Inspiration is important to every kind of human knowledge, art, and practical skill, but what is it? Inspiration is a kind of insight with a sense of divine illumination. This experience is like a light shining in darkness, a shift to a new and higher perspective, or someone who is blind receiving sight. Like the pieces of a puzzle fitting together to create a coherent picture, inspirations generate understanding, allowing us to see the things we already know fit together in a new way.
But where do we find inspiration? Logic alone is not enough, but we do have some idea how to cultivate insight. In particular, the best teaching is the art of accelerating insights, of one person helping another to understand. An inspiring teacher raises questions, offers hints, removes distractions, and suggests images that encourage insights; the child, student or disciple has the humility and trust to be drawn to new understanding.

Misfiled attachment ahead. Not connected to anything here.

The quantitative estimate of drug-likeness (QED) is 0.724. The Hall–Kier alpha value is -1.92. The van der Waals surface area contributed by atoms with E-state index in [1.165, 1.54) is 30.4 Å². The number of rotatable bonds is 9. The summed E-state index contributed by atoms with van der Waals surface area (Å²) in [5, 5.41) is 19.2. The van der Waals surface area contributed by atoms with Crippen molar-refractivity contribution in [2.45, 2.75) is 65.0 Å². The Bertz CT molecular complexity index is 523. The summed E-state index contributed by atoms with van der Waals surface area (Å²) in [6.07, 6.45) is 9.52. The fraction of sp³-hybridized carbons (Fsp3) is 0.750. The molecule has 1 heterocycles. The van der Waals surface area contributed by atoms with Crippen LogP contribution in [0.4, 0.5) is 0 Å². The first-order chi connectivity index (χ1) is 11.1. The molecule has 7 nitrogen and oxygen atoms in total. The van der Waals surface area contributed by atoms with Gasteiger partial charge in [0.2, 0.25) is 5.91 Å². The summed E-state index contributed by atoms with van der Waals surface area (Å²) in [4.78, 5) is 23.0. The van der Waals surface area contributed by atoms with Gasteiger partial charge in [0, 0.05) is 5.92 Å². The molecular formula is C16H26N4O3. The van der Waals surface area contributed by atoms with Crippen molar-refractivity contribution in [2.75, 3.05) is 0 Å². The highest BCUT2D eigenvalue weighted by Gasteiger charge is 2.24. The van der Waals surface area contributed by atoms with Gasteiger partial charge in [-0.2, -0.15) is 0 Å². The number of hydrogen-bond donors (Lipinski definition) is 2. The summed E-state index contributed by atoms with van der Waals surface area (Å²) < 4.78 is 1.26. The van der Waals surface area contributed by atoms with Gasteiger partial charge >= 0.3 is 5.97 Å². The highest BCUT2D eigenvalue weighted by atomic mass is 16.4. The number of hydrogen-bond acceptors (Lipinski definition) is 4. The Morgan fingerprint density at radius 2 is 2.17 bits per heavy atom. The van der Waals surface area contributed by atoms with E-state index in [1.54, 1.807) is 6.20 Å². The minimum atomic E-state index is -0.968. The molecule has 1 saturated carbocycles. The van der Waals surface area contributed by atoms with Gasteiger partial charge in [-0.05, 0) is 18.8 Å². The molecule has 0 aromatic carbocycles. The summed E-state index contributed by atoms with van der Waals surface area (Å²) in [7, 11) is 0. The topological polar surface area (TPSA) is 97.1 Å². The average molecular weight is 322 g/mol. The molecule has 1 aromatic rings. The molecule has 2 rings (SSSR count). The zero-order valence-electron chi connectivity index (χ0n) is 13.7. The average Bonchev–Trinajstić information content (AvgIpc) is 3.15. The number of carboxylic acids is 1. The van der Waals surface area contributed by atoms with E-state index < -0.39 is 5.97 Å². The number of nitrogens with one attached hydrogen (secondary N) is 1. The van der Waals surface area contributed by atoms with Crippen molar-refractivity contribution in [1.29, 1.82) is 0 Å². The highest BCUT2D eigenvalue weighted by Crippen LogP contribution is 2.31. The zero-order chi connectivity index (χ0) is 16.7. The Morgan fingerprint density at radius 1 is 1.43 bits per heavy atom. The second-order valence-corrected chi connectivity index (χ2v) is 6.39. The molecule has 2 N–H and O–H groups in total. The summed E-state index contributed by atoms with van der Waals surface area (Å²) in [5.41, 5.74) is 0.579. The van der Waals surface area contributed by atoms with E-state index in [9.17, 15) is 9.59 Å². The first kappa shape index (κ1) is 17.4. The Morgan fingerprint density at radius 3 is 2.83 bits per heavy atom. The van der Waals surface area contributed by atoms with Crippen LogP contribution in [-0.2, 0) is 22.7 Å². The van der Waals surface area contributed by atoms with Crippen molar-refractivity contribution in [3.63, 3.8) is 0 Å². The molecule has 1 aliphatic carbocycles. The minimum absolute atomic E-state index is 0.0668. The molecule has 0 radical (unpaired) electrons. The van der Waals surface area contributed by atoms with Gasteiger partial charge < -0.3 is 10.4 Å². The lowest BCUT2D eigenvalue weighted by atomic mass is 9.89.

Like natural insight, supernatural inspiration is rarely about acquiring new facts, but new understanding. The experience of human teaching suggests to us that a personal relationship with God will be a fruitful context for such inspirations to flourish – as with the future St Paul suddenly encountering Christ and seeing the history and theology of the Jewish people in a dramatically new light (Acts 9:3–9).
Similarly, it is not surprising that societies with a strong focus on sacred personal prayer, liturgies, and stories, will also generate rich and innovative senses of ordered wholes, whether in the perception of the natural world, in art, science, music, or society. On this account, it is second-personal relationships, with the Holy Spirit or saintly people, that can help us to escape cold, sterile and closed circles of thought, inspiring us to see reality in new and divine ways.
Fr Pinsent is in the faculty of theology and religion, University of Oxford